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Tuzilla  (Level: 144.6 - Posts: 3839)
Sun, 23rd Oct '05 8:37 PM


I just received a 4-pack of Boddington's Pub Ale and I have a question. Why do the cans have a plastic fishing bobber in the cans?

Redbaron  (Level: 205.8 - Posts: 296)
Sun, 23rd Oct '05 8:44 PM

Boddington's, yum! I'm not from the UK (although I did live in London 'til I was 5)...The floating plastic thing releases gas, carbon dioxide I believe, when the can is opened and gives the brew the flavor and feel of a draught brew. The brew should be poured SLOWLY into a glass immediately after being opened. It's not meant to be drunk from the can.

Hope this helps, and enjoy your Boddington's! Great stuff...just had some last week.


Violetblue  (Level: 112.2 - Posts: 853)
Sun, 23rd Oct '05 8:46 PM

This post is making me thirsty... :D

Missgeorge  (Level: 63.0 - Posts: 388)
Sun, 23rd Oct '05 8:55 PM

Give me a Budwiser or some "Colorado Kool-Aid" (Coors). At least you know what you are getting. And some cold pizza....

Eksimba  (Level: 29.0 - Posts: 155)
Sun, 23rd Oct '05 9:12 PM

Guinness beer works in the same manner. Great stuff!

Redbaron  (Level: 205.8 - Posts: 296)
Sun, 23rd Oct '05 9:38 PM

Guinness is great stuff for sure, but I actually prefer the Guinness Stout to the Guinness Draught. When I opt for the draught-in-a-can style, it's usually Bodington's or Murphy's.


Muse  (Level: 22.7 - Posts: 52)
Mon, 24th Oct '05 3:01 AM

Ahh Boddingtons.... You must try Carling for a truly great lager... Not only a great lager they also sponsor the Mighty Glasgow rangers soccer team !!!
Anyway the item you refer to is a widget - description below ;o) (hic!)
In 1992 Boddingtons became one of the first breweries to use a “widget,” a plastic ball inside the can that releases nitrogen into the beer when the can is opened. The release of nitrogen helps to create the unbelievably creamy head.
Or courtesy of
The 'floating widget' found in cans of beer is a hollow sphere, 3 cm (1.2 in) in diameter. The can is pressurized by adding liquid nitrogen, which evaporates after the can is sealed, forcing gas and beer into the widget's hollow interior through tiny holes. When the can is opened, the pressure in the can drops, causing the pressurized gas inside the widget to jet out from the holes. The holes in the widget are angled slightly so that the widget spins, creating a creamy head inside the can. This imitates the foamy head created when pouring draught beer. The original widget was patented in the UK by Boddingtons.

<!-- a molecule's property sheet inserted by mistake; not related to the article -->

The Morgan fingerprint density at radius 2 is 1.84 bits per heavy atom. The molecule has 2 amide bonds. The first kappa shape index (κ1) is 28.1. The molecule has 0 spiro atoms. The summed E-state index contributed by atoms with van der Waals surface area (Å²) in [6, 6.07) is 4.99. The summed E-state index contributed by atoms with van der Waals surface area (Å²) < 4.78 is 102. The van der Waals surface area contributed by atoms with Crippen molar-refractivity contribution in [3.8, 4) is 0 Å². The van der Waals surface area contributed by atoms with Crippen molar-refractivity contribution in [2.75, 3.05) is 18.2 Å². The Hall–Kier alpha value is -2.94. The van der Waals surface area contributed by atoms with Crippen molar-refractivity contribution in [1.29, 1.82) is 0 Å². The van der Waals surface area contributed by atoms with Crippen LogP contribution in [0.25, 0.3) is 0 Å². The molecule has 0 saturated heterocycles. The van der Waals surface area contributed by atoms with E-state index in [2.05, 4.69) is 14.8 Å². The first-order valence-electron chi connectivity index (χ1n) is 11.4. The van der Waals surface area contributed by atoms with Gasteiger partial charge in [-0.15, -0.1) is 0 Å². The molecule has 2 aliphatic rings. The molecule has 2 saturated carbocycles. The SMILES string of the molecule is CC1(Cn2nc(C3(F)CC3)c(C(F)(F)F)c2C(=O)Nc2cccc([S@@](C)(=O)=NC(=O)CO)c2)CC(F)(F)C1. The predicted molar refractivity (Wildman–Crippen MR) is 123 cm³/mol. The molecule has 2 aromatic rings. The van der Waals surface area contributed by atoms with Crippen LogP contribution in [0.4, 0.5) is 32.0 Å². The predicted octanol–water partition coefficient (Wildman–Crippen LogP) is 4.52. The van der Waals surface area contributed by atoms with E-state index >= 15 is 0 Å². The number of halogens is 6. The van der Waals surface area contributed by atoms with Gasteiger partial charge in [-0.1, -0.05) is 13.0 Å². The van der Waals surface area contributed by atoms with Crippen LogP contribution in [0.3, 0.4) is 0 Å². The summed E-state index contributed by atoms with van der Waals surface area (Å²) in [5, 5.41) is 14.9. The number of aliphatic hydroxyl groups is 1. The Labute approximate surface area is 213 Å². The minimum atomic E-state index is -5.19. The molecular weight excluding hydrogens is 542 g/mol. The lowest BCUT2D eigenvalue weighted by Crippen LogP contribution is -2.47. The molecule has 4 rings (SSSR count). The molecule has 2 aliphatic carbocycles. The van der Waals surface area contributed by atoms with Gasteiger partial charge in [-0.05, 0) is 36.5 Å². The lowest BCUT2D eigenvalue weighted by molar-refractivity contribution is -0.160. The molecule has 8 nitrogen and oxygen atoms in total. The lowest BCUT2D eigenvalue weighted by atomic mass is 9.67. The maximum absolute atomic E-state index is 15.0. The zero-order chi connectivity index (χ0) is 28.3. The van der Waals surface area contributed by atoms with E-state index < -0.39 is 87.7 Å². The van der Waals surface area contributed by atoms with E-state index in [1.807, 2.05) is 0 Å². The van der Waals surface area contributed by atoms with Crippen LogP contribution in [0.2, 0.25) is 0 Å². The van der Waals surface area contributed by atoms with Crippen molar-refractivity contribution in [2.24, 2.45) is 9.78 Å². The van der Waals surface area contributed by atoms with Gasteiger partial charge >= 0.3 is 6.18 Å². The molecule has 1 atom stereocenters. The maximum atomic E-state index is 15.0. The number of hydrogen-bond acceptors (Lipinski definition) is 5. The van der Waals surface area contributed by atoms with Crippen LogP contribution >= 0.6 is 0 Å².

The word "widget" as applied to this device is a trademark of the Guinness brewery.

Muse  (Level: 22.7 - Posts: 52)
Mon, 24th Oct '05 3:02 AM

Mmmmmm Beer !!! ;o)

Surreyman  (Level: 272.2 - Posts: 2771)
Mon, 24th Oct '05 3:37 AM

But you'll never beat having those Brit beers off the manual pump in a pub.
At at least room temperature, of course.
Spitfire and Bombardier are my current most enjoyed tipples.
Means many of you would need to travel to the UK - preferably to Surrey, of course, for the best.
There's a pint waiting for any Sploofuser who introduces themselves at the right time and place - note I give no details!
(Except Dizzy, of course, who already cons too many pints off me!).

Kasp767982  (Level: 161.8 - Posts: 153)
Mon, 24th Oct '05 7:02 AM

I agree with Alan, draught beer or real ale and yes, there is a club dedicated to it CAMRA, is the absolute best.
But if you have a Boddingtons, with the 'Widget' in the bottom of the can, you do have a fairly nice beer, not the best in my opinion, but not bad. The widget is to make it 'cream' this is what the nice foamy head on it is called, as if it is poured correctly and the correct temperature the 'cream should stay with you until the last drop of beer has been drunk.

Hope this helps

Redbaron  (Level: 205.8 - Posts: 296)
Mon, 24th Oct '05 10:29 AM

Thanks, Muse, for that answer...I had no idea they were called widgets! Cool...


Tuzilla  (Level: 144.6 - Posts: 3839)
Mon, 24th Oct '05 1:36 PM

I find this Boddington's to be a fine, malty brew. And the widget thing really does do its job of creating and creamy, long-lived head. But I must confess to being a Pale Ale fan. I like a hoppy brew with both a good pop of bitter hops and the floral nose of aromatic hops over malty brews. This is not to say anything negative about malty beers and ales, but just to note that a good Pale Ale or India Pale Ale will always win my favor.

Margiematt  (Level: 201.3 - Posts: 388)
Mon, 24th Oct '05 3:46 PM

Welcome back,Alan. We missed you!

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